He asks her twice, “What is it you see.” Frost does not punctuate this with a
question mark [contrary to the PoemHunter text linked to above], which suggests that the man, like the omniscient God, already
knows the answer. Besides, to ask “what is it you see” is different from the
blunter question “What are you looking at?” The way he frames the question also
asks her to reveal her point of view, her interpretation.
The man quickly turns to
command; “I will find out now – you must tell me, dear.” Worship of the
superior being is a duty, and confession must be good for her soul. The loving
God is also a commanding God, so the man comes up the stairs to where she is,
“mounting till she cowered under him.” Despite her subordinate position, she
turns the tables on him. What, humanity perennially wants to know, does God
know about us? Does he ever see what we see the way we see it?
So the woman makes the man
describe the scene, and he pretends to be so used to it he hasn’t noticed it in
detail. He is slyly seeking a way to refresh the withered covenant. And he
gives context to the view out the window: “The little graveyard where my people
are, so small the window frames the whole of it.” In God’s view what is to be
seen covers the whole span of life, from the site of procreation (“not so much
larger than a bedroom, is it?”) to a life’s final resting place. But she interrupts
him roughly when he mentions it: “the child’s mound.”
There’s a change in position
now, a turn away from the window as she slips by him toward the door. Mankind
is asking, not for the first time, if it can know and love a God who takes
death in stride and still claim a close connection to the dead: “Can’t a man
speak of his own child he’s lost?”
His commanding position is
neutralized by her lack of faith; she wants to leave. He is not capable of
knowing her any better, she thinks, so his offer to ask her a question is
rejected. He wants to establish a basis for dialogue. He forges ahead
nonetheless, but the question is not so much asked as the potential dialogue is
framed, like the graveyard in the window. He wants to make a deal: What can we
talk about that’s OK with you, and what do I have to leave alone? God is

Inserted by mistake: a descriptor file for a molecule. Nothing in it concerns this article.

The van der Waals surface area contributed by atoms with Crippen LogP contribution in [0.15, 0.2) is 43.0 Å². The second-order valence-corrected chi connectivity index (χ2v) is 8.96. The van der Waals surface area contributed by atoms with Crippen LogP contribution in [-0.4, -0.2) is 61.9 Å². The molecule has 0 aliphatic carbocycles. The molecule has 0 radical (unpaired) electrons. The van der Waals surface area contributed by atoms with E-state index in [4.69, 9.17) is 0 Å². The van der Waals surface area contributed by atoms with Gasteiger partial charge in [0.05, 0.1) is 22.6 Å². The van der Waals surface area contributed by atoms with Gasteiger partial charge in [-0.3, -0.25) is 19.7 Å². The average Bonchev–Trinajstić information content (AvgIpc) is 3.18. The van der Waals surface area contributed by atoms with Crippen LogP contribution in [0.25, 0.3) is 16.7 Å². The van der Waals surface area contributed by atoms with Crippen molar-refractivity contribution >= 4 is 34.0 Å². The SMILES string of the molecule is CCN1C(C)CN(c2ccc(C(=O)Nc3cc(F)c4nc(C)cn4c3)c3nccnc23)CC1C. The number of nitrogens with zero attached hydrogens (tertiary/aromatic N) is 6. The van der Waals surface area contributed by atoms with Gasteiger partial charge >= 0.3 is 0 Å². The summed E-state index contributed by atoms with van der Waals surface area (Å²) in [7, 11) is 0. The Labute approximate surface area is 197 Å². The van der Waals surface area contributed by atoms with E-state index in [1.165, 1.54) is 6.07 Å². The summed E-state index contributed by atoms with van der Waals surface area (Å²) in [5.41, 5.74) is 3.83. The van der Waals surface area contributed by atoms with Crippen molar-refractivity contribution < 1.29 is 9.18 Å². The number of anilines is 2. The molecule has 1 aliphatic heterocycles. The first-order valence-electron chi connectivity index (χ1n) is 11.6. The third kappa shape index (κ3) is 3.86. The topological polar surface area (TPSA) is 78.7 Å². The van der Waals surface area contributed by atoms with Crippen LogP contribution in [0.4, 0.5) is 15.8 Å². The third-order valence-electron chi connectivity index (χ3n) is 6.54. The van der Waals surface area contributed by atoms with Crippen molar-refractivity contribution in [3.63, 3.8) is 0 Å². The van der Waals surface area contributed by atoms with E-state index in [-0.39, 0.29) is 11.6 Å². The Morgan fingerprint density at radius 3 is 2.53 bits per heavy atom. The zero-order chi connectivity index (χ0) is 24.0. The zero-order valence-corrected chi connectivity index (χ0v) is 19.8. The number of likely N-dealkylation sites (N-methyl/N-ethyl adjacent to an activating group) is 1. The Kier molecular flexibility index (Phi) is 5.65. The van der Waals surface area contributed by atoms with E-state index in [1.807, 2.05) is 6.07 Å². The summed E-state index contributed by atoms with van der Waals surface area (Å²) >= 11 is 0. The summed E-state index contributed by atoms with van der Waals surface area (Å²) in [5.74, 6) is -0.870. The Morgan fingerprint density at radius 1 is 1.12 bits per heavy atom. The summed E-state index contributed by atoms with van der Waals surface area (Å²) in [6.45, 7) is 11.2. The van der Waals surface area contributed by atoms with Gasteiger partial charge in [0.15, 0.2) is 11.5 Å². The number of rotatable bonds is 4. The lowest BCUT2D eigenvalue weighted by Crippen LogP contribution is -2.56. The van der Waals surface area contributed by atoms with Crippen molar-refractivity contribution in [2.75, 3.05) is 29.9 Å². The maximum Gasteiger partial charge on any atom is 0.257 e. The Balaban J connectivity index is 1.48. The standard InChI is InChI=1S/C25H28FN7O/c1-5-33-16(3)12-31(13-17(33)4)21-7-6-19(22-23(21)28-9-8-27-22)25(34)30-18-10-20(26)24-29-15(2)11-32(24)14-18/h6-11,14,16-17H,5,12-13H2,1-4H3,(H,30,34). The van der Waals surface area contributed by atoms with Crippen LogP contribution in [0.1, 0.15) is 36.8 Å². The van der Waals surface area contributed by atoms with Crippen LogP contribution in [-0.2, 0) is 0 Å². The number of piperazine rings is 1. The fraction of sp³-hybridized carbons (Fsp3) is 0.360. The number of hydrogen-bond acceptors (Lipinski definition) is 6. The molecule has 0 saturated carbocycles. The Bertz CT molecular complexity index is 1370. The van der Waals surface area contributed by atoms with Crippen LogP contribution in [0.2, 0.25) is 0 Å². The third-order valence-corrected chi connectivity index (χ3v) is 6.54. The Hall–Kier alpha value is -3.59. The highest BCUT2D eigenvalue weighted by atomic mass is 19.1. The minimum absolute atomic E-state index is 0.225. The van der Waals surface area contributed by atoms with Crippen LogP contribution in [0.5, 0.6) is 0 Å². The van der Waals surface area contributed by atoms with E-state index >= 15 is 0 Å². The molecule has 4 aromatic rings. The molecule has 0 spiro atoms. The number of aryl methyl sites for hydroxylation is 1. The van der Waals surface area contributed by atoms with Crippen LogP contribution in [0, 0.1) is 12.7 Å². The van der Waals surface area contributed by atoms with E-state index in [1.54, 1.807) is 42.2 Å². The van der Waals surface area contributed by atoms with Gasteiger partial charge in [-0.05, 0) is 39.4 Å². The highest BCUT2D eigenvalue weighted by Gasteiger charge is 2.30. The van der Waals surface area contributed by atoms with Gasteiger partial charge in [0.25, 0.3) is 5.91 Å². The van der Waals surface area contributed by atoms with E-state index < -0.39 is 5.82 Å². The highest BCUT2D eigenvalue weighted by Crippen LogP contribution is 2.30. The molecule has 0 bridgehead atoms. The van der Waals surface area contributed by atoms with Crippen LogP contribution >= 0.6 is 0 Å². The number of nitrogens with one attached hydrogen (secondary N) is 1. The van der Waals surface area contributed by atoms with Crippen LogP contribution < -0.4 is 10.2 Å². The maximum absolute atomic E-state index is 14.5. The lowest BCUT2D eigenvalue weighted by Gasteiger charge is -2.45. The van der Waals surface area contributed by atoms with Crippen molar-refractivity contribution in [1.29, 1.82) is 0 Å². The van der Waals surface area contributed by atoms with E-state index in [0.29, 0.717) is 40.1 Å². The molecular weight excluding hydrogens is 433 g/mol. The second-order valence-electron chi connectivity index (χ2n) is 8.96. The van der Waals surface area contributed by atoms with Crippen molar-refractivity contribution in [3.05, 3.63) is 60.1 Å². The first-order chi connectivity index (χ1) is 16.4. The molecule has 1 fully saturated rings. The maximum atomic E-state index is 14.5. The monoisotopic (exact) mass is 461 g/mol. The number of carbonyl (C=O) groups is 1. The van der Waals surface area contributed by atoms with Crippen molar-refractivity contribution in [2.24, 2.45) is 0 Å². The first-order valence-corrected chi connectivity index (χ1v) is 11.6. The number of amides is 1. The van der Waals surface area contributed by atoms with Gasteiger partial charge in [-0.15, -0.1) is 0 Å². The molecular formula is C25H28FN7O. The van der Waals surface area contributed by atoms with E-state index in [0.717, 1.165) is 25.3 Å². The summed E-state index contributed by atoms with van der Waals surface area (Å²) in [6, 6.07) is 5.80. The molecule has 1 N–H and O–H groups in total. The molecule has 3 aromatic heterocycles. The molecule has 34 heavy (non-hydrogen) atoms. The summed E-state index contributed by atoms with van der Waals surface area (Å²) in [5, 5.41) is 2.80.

asking: When you pray to me, what should be off limits so that you will be more
accepting of my answers?
Like the jealous Old
Testament God, however, he warns her: “Don’t go to someone else this time,” and
“Don’t carry it to someone else this time.” God is angry at his people’s
falling away, seeking a connection to strange gods (as he and the prophets so
often warn about), or in our own time, worldly distractions from what religion
says should be our primary bond.
Especially revealing for my
allegorical interpretation is the man’s odd plea: “Tell me about it if it’s
something human. / Let me into your grief.”
But as so often in marital arguments, there is a sting in the tail of
the request. God, being quick to assert his rights in the covenantal
relationship, implies that humanity is restive, as usual. She flashes anger at
him. And he really sounds like Jehovah — God in the clouds— when he says in
response: “You make me angry. I’ll come down to you.”
He protests against her
attempt to muzzle him. As the prophets so often
thundered, humanity wants to be
deaf to God’s voice. It’s not telling people what they want to hear. They are
stubborn; life’s hard knocks embitter them. Too often God places personal
disaster in the midst of life’s stream; he’s above it all. The woman vents her
rage, because for her the scene through the window does not exist over a time
that puts the fresh grave in the context of older graves. Instead it is fixed
on the man’s digging the grave, his absorption in the work. Can this be the way
God wants to be known? Why can’t he be as fixated as we are on what moves us
most? Why can’t he understand our narrowed focus?
|A child's fresh grave: Are divine and human views of death irreconcilable in "Home Burial"?|
So, what is the deity
revealing about himself when he is like the father and husband come in from
digging his baby’s grave and able to (as she accuses) “talk about your everyday
concerns”? He is casual about the inevitability of decay and decline, in her
view; the wife bitterly repeats his words: “Three foggy mornings and one rainy
day / Will rot the best birch fence a man can build.”
The God of Nature philosophizes
about rot. She rages against life and for once puts the man in the social
world, blaming mourners who also turn to their own concerns to soon after the
funeral. In despair, people can lose even the human connection, jettisoning
both faith and reason: “The world’s evil. I won’t have grief so / If I can
change it.” God has listened to all
this, knows humanity is wrong, closed in, and incapable of governing grief or
the occasions for grief. So he speaks patronizingly to her, and is ready to
reassert his command. He tries to check her move to leave by exclaiming:
“Amy! There’s someone coming down the
This is the jealous God; no
one on the outside should even suspect that the covenant is broken. Yet God,
despite his occasional solicitous attitude, has not revealed anything about